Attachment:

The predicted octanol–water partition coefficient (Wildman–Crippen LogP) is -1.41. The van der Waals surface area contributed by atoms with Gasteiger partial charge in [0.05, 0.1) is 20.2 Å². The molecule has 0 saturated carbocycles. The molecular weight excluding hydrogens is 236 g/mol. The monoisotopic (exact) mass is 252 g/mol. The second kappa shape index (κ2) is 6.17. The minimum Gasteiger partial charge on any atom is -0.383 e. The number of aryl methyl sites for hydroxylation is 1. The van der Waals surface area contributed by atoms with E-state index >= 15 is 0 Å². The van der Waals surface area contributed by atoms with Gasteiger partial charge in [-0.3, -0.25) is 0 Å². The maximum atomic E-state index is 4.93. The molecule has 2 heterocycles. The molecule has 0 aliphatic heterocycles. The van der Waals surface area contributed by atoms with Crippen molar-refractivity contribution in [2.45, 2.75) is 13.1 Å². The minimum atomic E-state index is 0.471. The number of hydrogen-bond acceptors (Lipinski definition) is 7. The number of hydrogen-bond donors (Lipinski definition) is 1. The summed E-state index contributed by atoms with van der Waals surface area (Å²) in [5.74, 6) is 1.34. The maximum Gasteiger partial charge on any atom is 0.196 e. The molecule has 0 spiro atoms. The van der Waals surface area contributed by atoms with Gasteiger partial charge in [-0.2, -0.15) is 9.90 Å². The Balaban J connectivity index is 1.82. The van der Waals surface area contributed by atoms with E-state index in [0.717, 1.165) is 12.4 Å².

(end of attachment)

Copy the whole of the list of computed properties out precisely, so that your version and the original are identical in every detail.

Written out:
The predicted octanol–water partition coefficient (Wildman–Crippen LogP) is -1.41. The van der Waals surface area contributed by atoms with Gasteiger partial charge in [0.05, 0.1) is 20.2 Å². The molecule has 0 saturated carbocycles. The molecular weight excluding hydrogens is 236 g/mol. The monoisotopic (exact) mass is 252 g/mol. The second kappa shape index (κ2) is 6.17. The minimum Gasteiger partial charge on any atom is -0.383 e. The number of aryl methyl sites for hydroxylation is 1. The van der Waals surface area contributed by atoms with E-state index >= 15 is 0 Å². The van der Waals surface area contributed by atoms with Gasteiger partial charge in [-0.3, -0.25) is 0 Å². The maximum atomic E-state index is 4.93. The molecule has 2 heterocycles. The molecule has 0 aliphatic heterocycles. The van der Waals surface area contributed by atoms with Crippen molar-refractivity contribution in [2.45, 2.75) is 13.1 Å². The minimum atomic E-state index is 0.471. The number of hydrogen-bond acceptors (Lipinski definition) is 7. The number of hydrogen-bond donors (Lipinski definition) is 1. The summed E-state index contributed by atoms with van der Waals surface area (Å²) in [5.74, 6) is 1.34. The maximum Gasteiger partial charge on any atom is 0.196 e. The molecule has 0 spiro atoms. The van der Waals surface area contributed by atoms with Gasteiger partial charge in [-0.2, -0.15) is 9.90 Å². The Balaban J connectivity index is 1.82. The van der Waals surface area contributed by atoms with E-state index in [0.717, 1.165) is 12.4 Å².